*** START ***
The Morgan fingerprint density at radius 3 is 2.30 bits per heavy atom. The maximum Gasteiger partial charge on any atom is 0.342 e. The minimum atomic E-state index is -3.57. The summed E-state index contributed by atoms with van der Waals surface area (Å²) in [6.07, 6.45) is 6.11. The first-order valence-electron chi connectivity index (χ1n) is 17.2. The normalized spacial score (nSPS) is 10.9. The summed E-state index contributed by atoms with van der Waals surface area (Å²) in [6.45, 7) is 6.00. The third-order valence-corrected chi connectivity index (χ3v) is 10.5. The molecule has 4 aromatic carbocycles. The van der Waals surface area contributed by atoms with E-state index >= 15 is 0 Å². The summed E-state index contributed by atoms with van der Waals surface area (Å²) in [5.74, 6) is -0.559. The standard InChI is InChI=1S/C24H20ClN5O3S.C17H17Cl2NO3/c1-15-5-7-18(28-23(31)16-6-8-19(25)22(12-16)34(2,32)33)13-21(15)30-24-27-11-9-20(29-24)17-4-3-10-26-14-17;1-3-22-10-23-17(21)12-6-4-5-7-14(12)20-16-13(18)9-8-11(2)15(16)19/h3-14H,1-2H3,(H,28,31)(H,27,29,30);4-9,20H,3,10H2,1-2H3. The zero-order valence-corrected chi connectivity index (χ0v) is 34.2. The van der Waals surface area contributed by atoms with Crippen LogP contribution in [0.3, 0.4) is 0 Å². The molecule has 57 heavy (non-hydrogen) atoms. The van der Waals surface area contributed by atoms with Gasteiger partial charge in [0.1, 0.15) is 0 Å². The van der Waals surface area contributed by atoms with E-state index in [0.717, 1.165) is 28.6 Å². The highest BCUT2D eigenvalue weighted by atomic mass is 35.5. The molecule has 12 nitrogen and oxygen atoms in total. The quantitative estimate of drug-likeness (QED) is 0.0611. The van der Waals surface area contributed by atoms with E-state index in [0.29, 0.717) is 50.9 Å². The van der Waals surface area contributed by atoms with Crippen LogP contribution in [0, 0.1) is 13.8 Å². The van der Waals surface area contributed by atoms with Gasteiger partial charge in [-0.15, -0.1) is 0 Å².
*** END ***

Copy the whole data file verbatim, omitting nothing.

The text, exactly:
The Morgan fingerprint density at radius 3 is 2.30 bits per heavy atom. The maximum Gasteiger partial charge on any atom is 0.342 e. The minimum atomic E-state index is -3.57. The summed E-state index contributed by atoms with van der Waals surface area (Å²) in [6.07, 6.45) is 6.11. The first-order valence-electron chi connectivity index (χ1n) is 17.2. The normalized spacial score (nSPS) is 10.9. The summed E-state index contributed by atoms with van der Waals surface area (Å²) in [6.45, 7) is 6.00. The third-order valence-corrected chi connectivity index (χ3v) is 10.5. The molecule has 4 aromatic carbocycles. The van der Waals surface area contributed by atoms with E-state index >= 15 is 0 Å². The summed E-state index contributed by atoms with van der Waals surface area (Å²) in [5.74, 6) is -0.559. The standard InChI is InChI=1S/C24H20ClN5O3S.C17H17Cl2NO3/c1-15-5-7-18(28-23(31)16-6-8-19(25)22(12-16)34(2,32)33)13-21(15)30-24-27-11-9-20(29-24)17-4-3-10-26-14-17;1-3-22-10-23-17(21)12-6-4-5-7-14(12)20-16-13(18)9-8-11(2)15(16)19/h3-14H,1-2H3,(H,28,31)(H,27,29,30);4-9,20H,3,10H2,1-2H3. The zero-order valence-corrected chi connectivity index (χ0v) is 34.2. The van der Waals surface area contributed by atoms with Crippen LogP contribution in [0.3, 0.4) is 0 Å². The molecule has 57 heavy (non-hydrogen) atoms. The van der Waals surface area contributed by atoms with Gasteiger partial charge in [0.1, 0.15) is 0 Å². The van der Waals surface area contributed by atoms with E-state index in [0.717, 1.165) is 28.6 Å². The highest BCUT2D eigenvalue weighted by atomic mass is 35.5. The molecule has 12 nitrogen and oxygen atoms in total. The quantitative estimate of drug-likeness (QED) is 0.0611. The van der Waals surface area contributed by atoms with E-state index in [0.29, 0.717) is 50.9 Å². The van der Waals surface area contributed by atoms with Crippen LogP contribution in [0, 0.1) is 13.8 Å². The van der Waals surface area contributed by atoms with Gasteiger partial charge in [-0.15, -0.1) is 0 Å².